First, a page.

A few weeks ago, I commemorated the 50th anniversary of Raymond Chandler’s death by mixing myself a gimlet and reading passages from The Long Goodbye (1953).
It was a melancholy exercise. Chandler died of bronchial pneumonia at the Scripps Clinic in San Diego, California, on March 26, 1959. By all accounts, his last few years were ones of great sadness and confusion. His wife, Cissy, had passed away in 1954, just after Chandler completed The Long Goodbye, which many critics (myself included) consider his best novel. Without Cissy he was adrift. He resumed heavy drinking, and in February 1955 attempted suicide.
Chandler was more active socially during his last five years than he had been at any time since marrying Cissy. He split his time between La Jolla, California, and London, England. In England, he was treated like a literary celebrity and mixed with what he called “the St. John’s Wood-Chelsea literary-artistic crowd,” which included Natasha and Stephen Spender, J.B. Priestley, Ian Fleming, Dilys Powell, and Leonard Russell. But, he also suffered from depression and continued drinking, which alienated his new circle of literary friends and left him hospitalized on several occasions. He struggled to complete Playback, his final novel, saying “my heart was too sad to let me capture the mood and gusto and impudence which is essential” for a Philip Marlowe story. His finished that book in December 1957, and it was published the next summer, during the final year of his life.
Gimlets are the appropriate drink for remembering Chandler, and a treat to enjoy during the coming warmer months. In The Long Goodbye, Philip Marlowe and a dissipated playboy named Terry Lennox create an uneasy bond over gimlets at Victor’s bar. The gimlets Lennox and Marlowe drank weren’t the real thing, as Lennox himself points out:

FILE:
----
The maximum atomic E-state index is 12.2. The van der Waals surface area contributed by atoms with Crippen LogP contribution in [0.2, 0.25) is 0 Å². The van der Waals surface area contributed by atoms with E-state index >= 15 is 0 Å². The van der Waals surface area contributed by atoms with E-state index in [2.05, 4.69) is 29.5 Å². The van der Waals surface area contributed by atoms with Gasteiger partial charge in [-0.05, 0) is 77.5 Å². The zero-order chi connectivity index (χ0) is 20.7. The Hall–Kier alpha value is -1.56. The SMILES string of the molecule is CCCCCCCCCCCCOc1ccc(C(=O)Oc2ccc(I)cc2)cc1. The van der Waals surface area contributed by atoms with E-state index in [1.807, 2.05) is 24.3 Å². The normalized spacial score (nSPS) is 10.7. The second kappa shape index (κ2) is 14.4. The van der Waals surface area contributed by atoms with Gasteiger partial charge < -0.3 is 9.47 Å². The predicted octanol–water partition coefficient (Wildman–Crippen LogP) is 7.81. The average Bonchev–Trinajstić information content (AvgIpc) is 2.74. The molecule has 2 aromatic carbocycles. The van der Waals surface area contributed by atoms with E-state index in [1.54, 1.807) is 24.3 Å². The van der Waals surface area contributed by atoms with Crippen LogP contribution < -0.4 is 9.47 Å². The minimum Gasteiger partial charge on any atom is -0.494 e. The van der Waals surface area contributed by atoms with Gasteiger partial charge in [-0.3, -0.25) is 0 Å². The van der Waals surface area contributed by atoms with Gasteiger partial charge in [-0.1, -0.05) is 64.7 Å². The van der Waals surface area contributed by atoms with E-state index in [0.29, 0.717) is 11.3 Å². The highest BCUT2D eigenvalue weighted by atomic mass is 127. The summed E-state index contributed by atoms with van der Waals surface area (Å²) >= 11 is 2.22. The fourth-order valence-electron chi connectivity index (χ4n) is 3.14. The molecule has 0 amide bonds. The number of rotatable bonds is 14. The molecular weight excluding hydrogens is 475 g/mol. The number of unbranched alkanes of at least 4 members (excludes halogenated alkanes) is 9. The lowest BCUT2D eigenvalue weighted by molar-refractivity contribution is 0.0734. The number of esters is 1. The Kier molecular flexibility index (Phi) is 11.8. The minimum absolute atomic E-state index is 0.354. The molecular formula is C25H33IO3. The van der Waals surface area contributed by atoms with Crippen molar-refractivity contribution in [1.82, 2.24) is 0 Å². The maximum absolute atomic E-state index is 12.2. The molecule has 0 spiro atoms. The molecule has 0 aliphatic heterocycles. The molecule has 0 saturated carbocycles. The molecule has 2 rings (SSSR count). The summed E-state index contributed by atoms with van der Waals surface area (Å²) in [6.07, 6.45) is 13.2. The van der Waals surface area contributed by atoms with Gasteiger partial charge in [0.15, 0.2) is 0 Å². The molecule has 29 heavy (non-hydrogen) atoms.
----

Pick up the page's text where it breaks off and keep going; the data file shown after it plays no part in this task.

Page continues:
We sat in the corner bar at Victor’s and drank gimlets. “They don’t know how to make them here,” he said. “What they call a gimlet is just some lime or lemon juice and gin with a dash of sugar and bitters. A real gimlet is half gin and half Rose’s Lime Juice and nothing else. It beats martinis hollow.”Marlowe and Lennox’s brief friendship is founded on the recognition that they share a personal code of behavior in a world that has lost its moral standards. For a few months, they meet regularly at 5 p.m. for drinks. Then, one morning at 5 o’clock, Lennox shows up at Marlowe’s doorstep, holding a gun. Marlowe asks no questions and drives him to Tijuana. Later, after learning that Lennox has committed suicide in a Mexican hotel room, Marlowe receives a letter that Lennox mailed just before his death, containing a veiled confession to murdering his wife, a $5,000 bill, and a request to “drink a gimlet for me at Victor’s.”
Gimlets weren’t in the first draft of The Long Goodbye. In 1952, as Chandler was revising the novel to prepare it for publication, he and Cissy took a monthlong trip to London. He discovered gimlets on their return voyage aboard the RMS Mauretania. He liked them so much that he worked them into the final version of the novel.
Chandler’s formula of 1/2 gin and 1/2 Rose’s seems pretty steep, since a gimlet is basically a martini with Rose’s Lime Juice rather than vermouth. The 1954 Esquire’s Handbook for Hosts, published in London the year after The Long Goodbye, cites the Savoy Hotel’s recipe of 3 parts gin to 1 part Rose’s. Esquire also notes, “A true Gimlet must be made with Rose’s bottled lime juice, which vanished like nylons during the war but is now seen around again.”